Travel adapter allows appliances made for the mains voltage of one geographical region to operate in an area with different voltage. Such a device may be called a voltage converter, power converter, travel adapter, etc. Most single phase alternating-current electrical outlets in the world supply power at 210–240 V or at 100–120 V. A transformer or autotransformer can be used; (auto)transformers are inherently reversible, so the same transformer can be used to step the voltage up, or step it down by the same ratio. Lighter and smaller devices can be made using electronic circuitry; reducing the voltage electronically is simpler and cheaper than increasing it. Small, inexpensive, travel adapters suitable for low-power devices such as electric shavers, but not, say, hairdriers, are available; travel adapters usually include plug-end adapters for the different standards used in different countries. A transformer would be used for higher power.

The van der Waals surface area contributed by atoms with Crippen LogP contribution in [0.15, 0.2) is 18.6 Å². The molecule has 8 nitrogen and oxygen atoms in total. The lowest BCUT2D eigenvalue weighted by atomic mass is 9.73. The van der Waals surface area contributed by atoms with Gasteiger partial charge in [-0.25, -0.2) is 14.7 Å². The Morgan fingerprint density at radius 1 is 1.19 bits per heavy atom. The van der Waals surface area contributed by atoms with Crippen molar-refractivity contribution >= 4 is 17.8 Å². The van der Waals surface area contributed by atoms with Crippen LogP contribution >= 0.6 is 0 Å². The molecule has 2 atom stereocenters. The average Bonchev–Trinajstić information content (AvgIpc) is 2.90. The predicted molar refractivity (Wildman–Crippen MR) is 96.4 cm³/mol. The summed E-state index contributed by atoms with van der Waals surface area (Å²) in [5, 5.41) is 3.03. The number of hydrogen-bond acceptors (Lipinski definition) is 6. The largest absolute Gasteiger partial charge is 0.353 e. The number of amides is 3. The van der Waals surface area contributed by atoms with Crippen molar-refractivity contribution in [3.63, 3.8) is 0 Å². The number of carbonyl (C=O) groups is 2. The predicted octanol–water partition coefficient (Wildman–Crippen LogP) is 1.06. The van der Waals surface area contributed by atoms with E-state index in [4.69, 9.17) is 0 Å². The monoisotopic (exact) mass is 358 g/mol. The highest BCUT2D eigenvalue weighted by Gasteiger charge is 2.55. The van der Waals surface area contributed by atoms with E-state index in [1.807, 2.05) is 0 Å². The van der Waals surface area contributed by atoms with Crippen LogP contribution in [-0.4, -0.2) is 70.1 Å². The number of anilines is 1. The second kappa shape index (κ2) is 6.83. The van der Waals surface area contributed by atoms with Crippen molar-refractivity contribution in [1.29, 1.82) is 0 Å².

Transformers do not change the frequency of electricity; in many regions with 100–120 V, electricity is supplied at 60 Hz, and 210–240 V regions tend to use 50 Hz. This may affect operation of devices which depend on mains frequency (some audio turntables and mains-only electric clocks, etc., although modern equipment is less likely to depend upon mains frequency). Equipment with high-powered motors or internal transformers designed to operate at 60 Hz may overheat at 50 Hz even if the voltage supplied is correct.
Most mains-powered electrical equipment, though it may specify a single nominal voltage, actually has a range of tolerance above and below that point. Thus, devices usually can be used on either any voltage from approx. 100 to 120 V, or any voltage from approx. 210 to 240 V. In such cases, voltage converters need only be specified to convert any voltage within one range, to a voltage within the other, rather than separate converters being needed for all possible pairs of nominal voltages (110–220, 117–220, 110–230, etc.)